• The community member, to be selected by the council, will represent the geographical area within the LGA of the proposed development, to provide local perspective.
  • IHAP members, who will be chosen by councils from a pool managed by the Department of Planning and Environment, will have to be expert in one or more of the following fields: planning, architecture, heritage, the environment, urban design, economics, traffic and transport, law, engineering, tourism, or government and public administration.
  • The chairperson must also have expertise in law or government and public administration.
  • The panel members themselves will be subject to statutory rules such as a compulsory code of conduct and operational procedures for the panels.
Local councils will still process most applications for individual houses or alterations to existing houses. Existing independent hearing and assessment panels will continue to operate after the upcoming council elections on 9 September.

At least developers have been excluded: Labor

The NSW Labor Opposition says it has secured vital amendments to the new law, ensuring developers and real estate agents are unable to sit on new planning panels that will determine major development proposals. Labor’s amendments, which it says were unanimously agreed to by the government and the crossbench, ensure that developers, real estate agents, and serving councillors cannot sit on any local planning panel. Decisions will also be made publicly available. They also guarantee that members of the local planning panels will be scrutinised by ICAC, much like MPs and councillors are. Labor has been calling for developers and real estate agents to be banned altogether from sitting on councils. Shadow Minister for Planning and Infrastructure Michael Daley said: “It begs the question: if the Government is happy to admit that developers should not sit on local planning panels, why should they be allowed on councils? “Labor calls on the Government to immediately rectify this issue – before September’s council elections.”

The Council is not happy…

Liverpool City Council has expressed its frustration at the decision by the NSW Planning Minister to strip Sydney and Wollongong councils of powers to determine developments over $5 million. “This is a naked power grab by the NSW Government – taking the decision-making authority to shape how our communities grow and develop away from elected representatives,” Liverpool Mayor Wendy Waller said. Mayor Waller said Liverpool was one of the first of 15 councils in the Sydney basin to establish an IHAP. Council has used this independent expert advice to improve decision-making on major planning proposals for 20 years. “We have long understood the importance of independent assessment when it comes to planning, but Council always had the option to bring matters of significant public interest back into the hands of elected representatives,” Mayor Waller said. “We had the checks and balances in place and they were working well. “The only thing this power grab by the State Government achieves is that it takes decisions further away from the community at the very time when Liverpool is growing fast and residents need to have a stake in this rapid expansion.

… but developers are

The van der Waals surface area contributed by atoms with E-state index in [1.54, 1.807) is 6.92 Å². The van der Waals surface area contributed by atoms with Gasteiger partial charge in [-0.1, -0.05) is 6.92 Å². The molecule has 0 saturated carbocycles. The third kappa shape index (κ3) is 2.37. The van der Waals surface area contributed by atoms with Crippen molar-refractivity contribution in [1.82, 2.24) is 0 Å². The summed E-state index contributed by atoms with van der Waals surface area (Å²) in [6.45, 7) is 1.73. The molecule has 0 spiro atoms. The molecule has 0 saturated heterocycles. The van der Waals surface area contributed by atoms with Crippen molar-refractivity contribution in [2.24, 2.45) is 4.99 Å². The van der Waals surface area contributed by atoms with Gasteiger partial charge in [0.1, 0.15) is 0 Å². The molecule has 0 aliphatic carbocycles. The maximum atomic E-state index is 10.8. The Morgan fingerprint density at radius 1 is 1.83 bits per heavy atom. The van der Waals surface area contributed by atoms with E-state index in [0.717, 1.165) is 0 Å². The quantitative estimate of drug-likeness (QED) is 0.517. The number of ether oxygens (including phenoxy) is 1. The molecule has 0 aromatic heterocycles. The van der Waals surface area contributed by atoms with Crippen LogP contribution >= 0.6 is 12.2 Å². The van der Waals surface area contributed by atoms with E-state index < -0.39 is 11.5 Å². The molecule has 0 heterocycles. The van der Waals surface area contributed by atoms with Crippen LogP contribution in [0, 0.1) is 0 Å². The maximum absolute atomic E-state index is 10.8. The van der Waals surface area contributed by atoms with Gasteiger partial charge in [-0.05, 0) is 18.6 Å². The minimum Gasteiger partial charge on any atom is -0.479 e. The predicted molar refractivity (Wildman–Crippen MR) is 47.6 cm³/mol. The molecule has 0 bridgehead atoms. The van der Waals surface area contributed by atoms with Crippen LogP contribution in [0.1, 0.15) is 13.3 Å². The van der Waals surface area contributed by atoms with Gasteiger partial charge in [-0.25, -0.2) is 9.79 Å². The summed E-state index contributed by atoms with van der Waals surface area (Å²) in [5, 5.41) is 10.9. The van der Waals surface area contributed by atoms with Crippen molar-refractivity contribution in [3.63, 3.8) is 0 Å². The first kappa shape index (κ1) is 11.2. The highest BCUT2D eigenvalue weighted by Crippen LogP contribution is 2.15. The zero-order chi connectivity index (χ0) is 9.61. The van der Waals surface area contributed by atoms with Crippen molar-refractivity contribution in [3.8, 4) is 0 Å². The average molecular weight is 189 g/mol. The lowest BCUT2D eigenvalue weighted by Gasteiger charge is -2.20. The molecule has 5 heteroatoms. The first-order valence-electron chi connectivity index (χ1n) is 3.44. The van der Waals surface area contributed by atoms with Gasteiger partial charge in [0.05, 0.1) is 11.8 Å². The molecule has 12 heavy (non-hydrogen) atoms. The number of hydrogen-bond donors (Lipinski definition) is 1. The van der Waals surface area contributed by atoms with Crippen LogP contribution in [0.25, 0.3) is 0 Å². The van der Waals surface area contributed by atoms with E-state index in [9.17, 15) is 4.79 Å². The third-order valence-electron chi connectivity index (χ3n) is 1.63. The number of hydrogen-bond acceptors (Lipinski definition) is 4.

The announcement by the NSW Government that independent planning panels will determine all development applications with a value of between more than $5 million but less than $30 million in value in Sydney and Wollongong will streamline planning in metropolitan Sydney, said the developers’ union the Urban Taskforce. “The announcement that all local councils in Sydney and Wollongong must establish independent planning panels will make the planning process much more efficient,” said Urban Taskforce CEO Chris Johnson “The role of the elected councillors is in setting the strategic planning framework and the assessment of compliance with the framework is best undertaken by experts in the field.” “The Urban Taskforce agrees with the Minister that mandating the Independent Planning and Assessment Panels (IHAP) will ensure a level playing field for everyone. Having a central pool of experts will also ensure effective use of resources and that all panel members have up to date knowledge of the planning rules.” “The quality of panel members will be important to ensure they are assessing against the rules rather than becoming arbitrators trying to balance community concerns with the viability of the applicant’s proposal. Panel members must be supportive of growth that complies with the strategic plans approved by council or the state government. Having one member of the 4-person panel from the local area ensures an understanding of local issues.” [post_title] => Councils lose development control [post_excerpt] => IHAP are now mandatory for all councils in Greater Sydney and Wollongong. [post_status] => publish [comment_status] => open [ping_status] => open [post_password] => [post_name] => councils-lose-development-control [to_ping] => [pinged] => [post_modified] => 2017-08-11 12:55:40 [post_modified_gmt] => 2017-08-11 02:55:40 [post_content_filtered] => [post_parent] => 0 [guid] => http://governmentnews.com.au/?p=27800 [menu_order] => 0 [post_type] => post [post_mime_type] => [comment_count] => 0 [filter] => raw ) [11] => WP_Post Object ( [ID] => 27798 [post_author] => 670 [post_date] => 2017-08-10 15:36:04 [post_date_gmt] => 2017-08-10 05:36:04 [post_content] => The NSW Government has voted down Labor legislation that would decriminalise cannabis possession. The proposed legislation was to ensure that sufferers of terminal and serious medical conditions who rely on medicinal cannabis to ease their pain, would no longer be treated as criminals. The legislation would also create the mechanism to create a safe and lawful supply chain of product, to make access a practical reality for sufferers. The legislation sought to decriminalise the possession of small amounts of cannabis (up to 15 grams) for treatment of chronic and serious medical conditions for medically certified sufferers and their carers, requiring them to receive photo identification and medical certification from NSW Health in order to possess medicinal cannabis. These amounts could be adjusted by regulation, according to medical treatment need. Currently, people who purchase cannabis to alleviate the pain and distress associated with chronic and terminal illnesses face criminal penalties under the Crimes Act (1900). The proposed legislation adopted the key recommendations from a NSW Parliamentary Inquiry into the use of cannabis for medicinal purposes, which received unanimous support from five political parties including NSW Labor, Liberal Party, National Party, the Greens and the Shooters, Fishers and Farmers Party. "The unanimous recommendations of the Parliamentary inquiry were delivered in 2013,” said Opposition Leader in the Legislative Council Adam Searle. “Labor has always been ready, willing and able to work with the NSW Government to make access to medicinal cannabis a reality.” “Those who are suffering from terminal and serious medical conditions deserve sympathy and support- and they should not be treated like a criminal for seeking respite from relentless and unwavering illness,” said Opposition Leader Luke Foley. “It is deeply disappointing that the Government has denied legislation that will restore dignity to those people seeking temporary relief from the pain and suffering of their affliction.” A number of other states have already legalised medicinal cannabis use (including Victoria and the ACT), and at one point NSW was expected to  overtake Victoria with the legislation. Illnesses that would be taken to be terminal or serious medical conditions: